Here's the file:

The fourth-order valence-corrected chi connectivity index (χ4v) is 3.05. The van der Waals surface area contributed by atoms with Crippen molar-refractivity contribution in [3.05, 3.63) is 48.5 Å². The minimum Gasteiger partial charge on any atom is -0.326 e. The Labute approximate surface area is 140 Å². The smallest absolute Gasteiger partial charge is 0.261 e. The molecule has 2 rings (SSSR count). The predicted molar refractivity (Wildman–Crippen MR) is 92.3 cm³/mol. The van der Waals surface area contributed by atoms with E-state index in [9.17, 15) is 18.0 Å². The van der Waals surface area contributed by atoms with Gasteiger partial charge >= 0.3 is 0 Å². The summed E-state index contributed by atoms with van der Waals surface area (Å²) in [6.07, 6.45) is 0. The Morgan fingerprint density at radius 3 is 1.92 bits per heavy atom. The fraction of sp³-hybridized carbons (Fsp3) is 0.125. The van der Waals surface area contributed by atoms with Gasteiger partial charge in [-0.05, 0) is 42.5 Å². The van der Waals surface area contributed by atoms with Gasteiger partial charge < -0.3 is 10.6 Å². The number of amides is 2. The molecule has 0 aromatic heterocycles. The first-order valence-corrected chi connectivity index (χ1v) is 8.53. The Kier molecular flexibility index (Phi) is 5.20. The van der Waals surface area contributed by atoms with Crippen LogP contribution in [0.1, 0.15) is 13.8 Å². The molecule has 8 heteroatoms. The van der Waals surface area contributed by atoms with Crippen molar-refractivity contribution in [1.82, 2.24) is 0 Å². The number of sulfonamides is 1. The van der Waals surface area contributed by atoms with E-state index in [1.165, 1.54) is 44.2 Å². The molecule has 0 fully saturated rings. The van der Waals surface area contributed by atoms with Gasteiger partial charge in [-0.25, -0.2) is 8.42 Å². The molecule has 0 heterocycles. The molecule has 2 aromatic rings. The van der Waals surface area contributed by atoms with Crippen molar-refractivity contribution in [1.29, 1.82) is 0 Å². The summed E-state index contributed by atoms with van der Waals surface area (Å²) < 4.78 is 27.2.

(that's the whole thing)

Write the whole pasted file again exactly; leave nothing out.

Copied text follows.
The fourth-order valence-corrected chi connectivity index (χ4v) is 3.05. The van der Waals surface area contributed by atoms with Crippen molar-refractivity contribution in [3.05, 3.63) is 48.5 Å². The minimum Gasteiger partial charge on any atom is -0.326 e. The Labute approximate surface area is 140 Å². The smallest absolute Gasteiger partial charge is 0.261 e. The molecule has 2 rings (SSSR count). The predicted molar refractivity (Wildman–Crippen MR) is 92.3 cm³/mol. The van der Waals surface area contributed by atoms with E-state index in [9.17, 15) is 18.0 Å². The van der Waals surface area contributed by atoms with Gasteiger partial charge >= 0.3 is 0 Å². The summed E-state index contributed by atoms with van der Waals surface area (Å²) in [6.07, 6.45) is 0. The Morgan fingerprint density at radius 3 is 1.92 bits per heavy atom. The fraction of sp³-hybridized carbons (Fsp3) is 0.125. The van der Waals surface area contributed by atoms with Gasteiger partial charge in [-0.05, 0) is 42.5 Å². The van der Waals surface area contributed by atoms with Gasteiger partial charge < -0.3 is 10.6 Å². The number of amides is 2. The molecule has 0 aromatic heterocycles. The first-order valence-corrected chi connectivity index (χ1v) is 8.53. The Kier molecular flexibility index (Phi) is 5.20. The van der Waals surface area contributed by atoms with Crippen LogP contribution in [0.1, 0.15) is 13.8 Å². The molecule has 8 heteroatoms. The van der Waals surface area contributed by atoms with Crippen molar-refractivity contribution in [1.82, 2.24) is 0 Å². The number of sulfonamides is 1. The van der Waals surface area contributed by atoms with E-state index in [1.165, 1.54) is 44.2 Å². The molecule has 0 fully saturated rings. The van der Waals surface area contributed by atoms with Gasteiger partial charge in [-0.25, -0.2) is 8.42 Å². The molecule has 0 heterocycles. The molecule has 2 aromatic rings. The van der Waals surface area contributed by atoms with Crippen molar-refractivity contribution in [1.29, 1.82) is 0 Å². The summed E-state index contributed by atoms with van der Waals surface area (Å²) < 4.78 is 27.2.